Deerhoof: “The Trouble With Candyhands”
It should be stated before we begin that, even at their most accessible and tuneful, the music of San Francisco art-rockers Deerhoof can be downright strange. And when they get into full on aural decoupage mode, it can get to be a long slog. But much like listening to the most difficult avant-jazz or freaky prog, with hard listening comes great reward. Under Deerhoof’s sometimes-anarchic arrangements, bleeps, bloops and singer Satomi Matsuzaki’s child-like falsetto lies an intense creativity and musical adventurism that’s tough to beat.
Deerhoof have been critical darlings almost since the band’s founding. Albums like 2002′s excellent Reveille are almost flawless slices of art-rock. Deerhoof started as a collaboration between guitarist Rob Fisk and drummer Greg Saunier. The pair issued Deerhoof’s first official single, a skronking, home-recorded, four-track affair called “The Return of the Wood M’Lady,” in 1994 on the Kill Rock Stars label. In 1996, The Japanese-born Matsuzaki joined the group on vocals and bass. As the years have gone by, members have come and gone (including founder Fisk) and Deerhoof’s compositions have become more and more cohesive, but the one constant has been Matsuzaki’s arresting, innocent singing style. It remains one of the most recognizable elements of the group.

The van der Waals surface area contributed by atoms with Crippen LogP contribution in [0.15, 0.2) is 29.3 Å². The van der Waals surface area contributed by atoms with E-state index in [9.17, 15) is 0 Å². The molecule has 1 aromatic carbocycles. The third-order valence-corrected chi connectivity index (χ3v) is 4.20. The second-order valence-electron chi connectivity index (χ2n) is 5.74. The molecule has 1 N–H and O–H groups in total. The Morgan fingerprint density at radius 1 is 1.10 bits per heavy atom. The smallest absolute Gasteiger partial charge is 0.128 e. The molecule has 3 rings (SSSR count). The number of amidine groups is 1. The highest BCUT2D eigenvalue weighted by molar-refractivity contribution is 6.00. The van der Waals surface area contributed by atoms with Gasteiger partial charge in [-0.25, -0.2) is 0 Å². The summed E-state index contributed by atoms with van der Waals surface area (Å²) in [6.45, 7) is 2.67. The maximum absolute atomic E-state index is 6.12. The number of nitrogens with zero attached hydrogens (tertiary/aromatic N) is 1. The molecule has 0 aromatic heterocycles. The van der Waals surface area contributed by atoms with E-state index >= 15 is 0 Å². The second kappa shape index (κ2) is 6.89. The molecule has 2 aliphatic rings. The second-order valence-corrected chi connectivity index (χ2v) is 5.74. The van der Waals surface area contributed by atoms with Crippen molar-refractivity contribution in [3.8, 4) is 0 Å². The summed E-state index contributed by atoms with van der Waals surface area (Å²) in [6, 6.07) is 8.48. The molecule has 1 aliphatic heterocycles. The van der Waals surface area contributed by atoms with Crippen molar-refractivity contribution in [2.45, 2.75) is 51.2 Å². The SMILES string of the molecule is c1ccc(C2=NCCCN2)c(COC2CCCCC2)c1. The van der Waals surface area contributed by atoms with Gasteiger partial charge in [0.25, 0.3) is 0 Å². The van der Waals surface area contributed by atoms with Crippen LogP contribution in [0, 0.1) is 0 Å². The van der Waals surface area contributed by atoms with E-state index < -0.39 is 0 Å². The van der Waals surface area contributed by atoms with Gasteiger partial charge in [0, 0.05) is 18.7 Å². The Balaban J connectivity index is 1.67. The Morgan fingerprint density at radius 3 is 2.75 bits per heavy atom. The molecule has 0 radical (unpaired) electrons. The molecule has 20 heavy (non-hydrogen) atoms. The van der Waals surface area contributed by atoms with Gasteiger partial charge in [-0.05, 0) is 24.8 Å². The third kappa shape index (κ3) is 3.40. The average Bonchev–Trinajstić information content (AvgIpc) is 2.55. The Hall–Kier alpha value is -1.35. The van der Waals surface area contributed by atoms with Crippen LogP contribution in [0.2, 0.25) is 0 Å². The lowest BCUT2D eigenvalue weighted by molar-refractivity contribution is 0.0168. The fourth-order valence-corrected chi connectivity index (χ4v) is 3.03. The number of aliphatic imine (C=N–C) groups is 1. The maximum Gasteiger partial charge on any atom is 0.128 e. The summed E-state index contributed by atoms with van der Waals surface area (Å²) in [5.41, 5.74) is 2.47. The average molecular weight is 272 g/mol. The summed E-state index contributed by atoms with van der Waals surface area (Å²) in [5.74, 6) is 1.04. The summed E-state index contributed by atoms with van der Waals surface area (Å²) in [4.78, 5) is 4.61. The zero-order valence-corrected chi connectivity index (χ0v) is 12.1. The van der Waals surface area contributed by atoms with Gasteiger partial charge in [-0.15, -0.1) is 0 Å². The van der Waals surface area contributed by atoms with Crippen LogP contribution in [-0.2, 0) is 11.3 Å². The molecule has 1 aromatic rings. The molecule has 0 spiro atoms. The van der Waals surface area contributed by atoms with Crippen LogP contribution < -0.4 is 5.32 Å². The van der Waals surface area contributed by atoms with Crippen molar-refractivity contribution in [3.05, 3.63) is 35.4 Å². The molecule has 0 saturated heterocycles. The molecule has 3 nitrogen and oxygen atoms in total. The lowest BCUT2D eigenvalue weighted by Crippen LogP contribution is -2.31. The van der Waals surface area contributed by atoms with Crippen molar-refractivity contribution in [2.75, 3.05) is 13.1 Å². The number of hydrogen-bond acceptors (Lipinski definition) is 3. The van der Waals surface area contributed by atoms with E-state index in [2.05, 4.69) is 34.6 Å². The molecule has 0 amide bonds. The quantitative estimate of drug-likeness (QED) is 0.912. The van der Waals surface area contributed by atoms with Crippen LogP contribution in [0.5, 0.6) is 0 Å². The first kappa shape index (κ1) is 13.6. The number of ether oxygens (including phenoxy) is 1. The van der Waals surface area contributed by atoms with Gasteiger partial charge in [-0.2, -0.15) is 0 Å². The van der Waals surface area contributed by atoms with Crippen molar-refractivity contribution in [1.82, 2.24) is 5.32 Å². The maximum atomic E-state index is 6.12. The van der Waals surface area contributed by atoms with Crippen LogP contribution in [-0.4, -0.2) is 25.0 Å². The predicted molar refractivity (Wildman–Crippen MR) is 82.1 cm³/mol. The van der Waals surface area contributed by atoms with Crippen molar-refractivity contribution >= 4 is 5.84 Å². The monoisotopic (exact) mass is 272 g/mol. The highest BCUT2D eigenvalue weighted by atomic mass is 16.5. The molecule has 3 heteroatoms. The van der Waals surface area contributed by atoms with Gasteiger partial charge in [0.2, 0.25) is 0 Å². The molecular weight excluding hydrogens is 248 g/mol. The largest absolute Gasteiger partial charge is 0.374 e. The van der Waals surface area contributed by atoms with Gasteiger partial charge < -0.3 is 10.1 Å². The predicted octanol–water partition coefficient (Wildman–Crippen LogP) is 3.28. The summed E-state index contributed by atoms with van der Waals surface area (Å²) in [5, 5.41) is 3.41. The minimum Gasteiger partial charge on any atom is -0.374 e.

On September 3 Deerhoof is set to release their latest record Breakup Song. One of the first singles off the new record, “The Trouble With Candyhands,” is today’s song of the day. It’s a giddy, if a bit schizophrenic, track. The song shifts (sometimes almost on a dime) from saucy cha-cha in the verses to bubbly, early 60s-ish pop on the chorus. In lesser hands the two stitched-together pieces of the song would be choppy and a tad distracting, but Deerhoof makes the transitions feel effortless.